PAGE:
Location:2012 Annual Report
1a. Objectives (from AD-416):
The long-term goal of this research team is to develop efficient methods of preserving poultry, swine and fish germplasm. Over the next five years we will (1) identify the physiological and biochemical impacts of hypothermic storage on poultry, swine and fish sperm, (2) elucidate the cellular and molecular mechanisms controlling sperm selection, transport and storage in the female reproductive tract of poultry, (3) determine the impact of genetics on the success of semen storage methodology for poultry and swine, and (4) investigate alternative strategies for conserving valuable poultry and swine germplasm. Alternative strategies to be investigated include: 1) creation of transient pores and/or use of endogenous plasma membrane transporters to deliver antioxidants, cryoprotectants and/or nutrients intracellularly; 2) development of diets to modify the plasma membranes of sperm from congenic and/or inbred poultry lines to improve cryosurvival; and 3) development of methods to isolate, propagate, freeze/thaw and transfer poultry spermatogonia to recipient sterilized testes.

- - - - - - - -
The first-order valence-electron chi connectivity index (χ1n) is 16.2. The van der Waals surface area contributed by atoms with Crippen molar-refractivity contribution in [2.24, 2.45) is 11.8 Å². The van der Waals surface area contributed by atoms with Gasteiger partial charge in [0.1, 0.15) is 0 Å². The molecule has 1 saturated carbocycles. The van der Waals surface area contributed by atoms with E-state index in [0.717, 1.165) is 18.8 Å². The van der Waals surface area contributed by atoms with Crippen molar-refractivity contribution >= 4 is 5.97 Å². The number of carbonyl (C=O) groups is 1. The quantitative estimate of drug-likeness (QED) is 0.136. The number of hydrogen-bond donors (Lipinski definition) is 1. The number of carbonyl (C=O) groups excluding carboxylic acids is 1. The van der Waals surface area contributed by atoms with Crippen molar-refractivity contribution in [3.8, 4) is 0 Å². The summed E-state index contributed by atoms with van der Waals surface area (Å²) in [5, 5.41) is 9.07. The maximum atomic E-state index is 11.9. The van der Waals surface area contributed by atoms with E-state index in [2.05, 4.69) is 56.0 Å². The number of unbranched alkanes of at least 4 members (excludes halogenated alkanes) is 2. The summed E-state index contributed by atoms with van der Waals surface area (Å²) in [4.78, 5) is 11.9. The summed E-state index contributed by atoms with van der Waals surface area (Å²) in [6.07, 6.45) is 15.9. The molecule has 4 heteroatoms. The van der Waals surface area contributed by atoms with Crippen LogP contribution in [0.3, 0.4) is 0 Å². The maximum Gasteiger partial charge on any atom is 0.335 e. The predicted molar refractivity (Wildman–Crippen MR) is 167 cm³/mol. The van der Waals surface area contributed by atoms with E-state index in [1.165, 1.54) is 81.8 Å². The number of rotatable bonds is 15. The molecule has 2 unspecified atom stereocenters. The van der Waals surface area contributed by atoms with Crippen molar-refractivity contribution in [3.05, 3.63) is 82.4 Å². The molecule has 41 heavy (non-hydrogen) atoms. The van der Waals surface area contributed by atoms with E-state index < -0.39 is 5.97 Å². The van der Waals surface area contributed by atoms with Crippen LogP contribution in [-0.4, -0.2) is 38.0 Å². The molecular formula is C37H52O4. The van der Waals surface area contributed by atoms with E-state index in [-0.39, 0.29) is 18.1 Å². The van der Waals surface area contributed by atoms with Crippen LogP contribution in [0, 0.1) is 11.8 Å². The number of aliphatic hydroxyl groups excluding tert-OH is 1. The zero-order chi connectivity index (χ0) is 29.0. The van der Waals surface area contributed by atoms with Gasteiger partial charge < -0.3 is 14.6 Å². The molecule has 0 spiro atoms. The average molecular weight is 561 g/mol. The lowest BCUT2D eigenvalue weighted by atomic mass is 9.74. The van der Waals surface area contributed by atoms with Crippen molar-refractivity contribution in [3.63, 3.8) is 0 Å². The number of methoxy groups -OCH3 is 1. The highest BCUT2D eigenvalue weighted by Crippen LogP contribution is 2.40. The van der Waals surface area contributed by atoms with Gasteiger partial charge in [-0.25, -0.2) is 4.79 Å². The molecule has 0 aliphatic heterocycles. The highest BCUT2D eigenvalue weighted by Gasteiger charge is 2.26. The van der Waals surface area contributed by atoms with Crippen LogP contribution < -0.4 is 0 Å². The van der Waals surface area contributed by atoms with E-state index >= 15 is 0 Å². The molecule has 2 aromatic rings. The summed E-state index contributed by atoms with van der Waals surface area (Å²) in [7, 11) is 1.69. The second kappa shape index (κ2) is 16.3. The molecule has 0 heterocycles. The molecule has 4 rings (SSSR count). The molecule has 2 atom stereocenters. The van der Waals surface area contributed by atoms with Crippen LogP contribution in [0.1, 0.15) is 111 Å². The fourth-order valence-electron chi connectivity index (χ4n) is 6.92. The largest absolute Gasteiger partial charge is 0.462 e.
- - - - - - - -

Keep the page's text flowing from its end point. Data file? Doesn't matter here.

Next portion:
1b. Approach (from AD-416):
In the food animal industries, production of offspring that possess economically important traits is most effectively accomplished by artificial insemination (AI) or in vitro fertilization (IVF), where semen from a few males is distributed among a large number of females. The poultry and swine industries use AI in their breeding programs to accelerate genetic advancement, while the striped bass industry relies on IVF. Because of gaps in our fundamental knowledge of sperm biology, the fate of sperm in the oviduct and impact of freezing on sperm function, there has been limited success in the long-term preservation of poultry, swine and bass germplasm, and existing methodologies are not adequate for the needs of these industries. Development of effective semen storage methodology necessitates a scientific foundation addressing the cellular and molecular biology of both the sperm cell and the female cells that interact with sperm after insemination. Experiments in this project will address these fundamental questions by focusing on (1) sperm membrane composition and energetics before and after hypothermic storage, (2) impact of sperm on oviductal epithelial cell gene expression and secretory activity, and (3) potential genetic basis of sperm cryosurvival. Included in this project are several alternative strategies for germplasm preservation: introduction of cryoprotectants intracellularly; dietary modification of sperm cell membranes; and use of cryopreserved testicular cells as an alternative means of male germplasm cryopreservation. This systematic approach will address the gaps in our knowledge and permit development of novel and/or more efficient methods of preserving poultry, swine and fish semen.
3. Progress Report: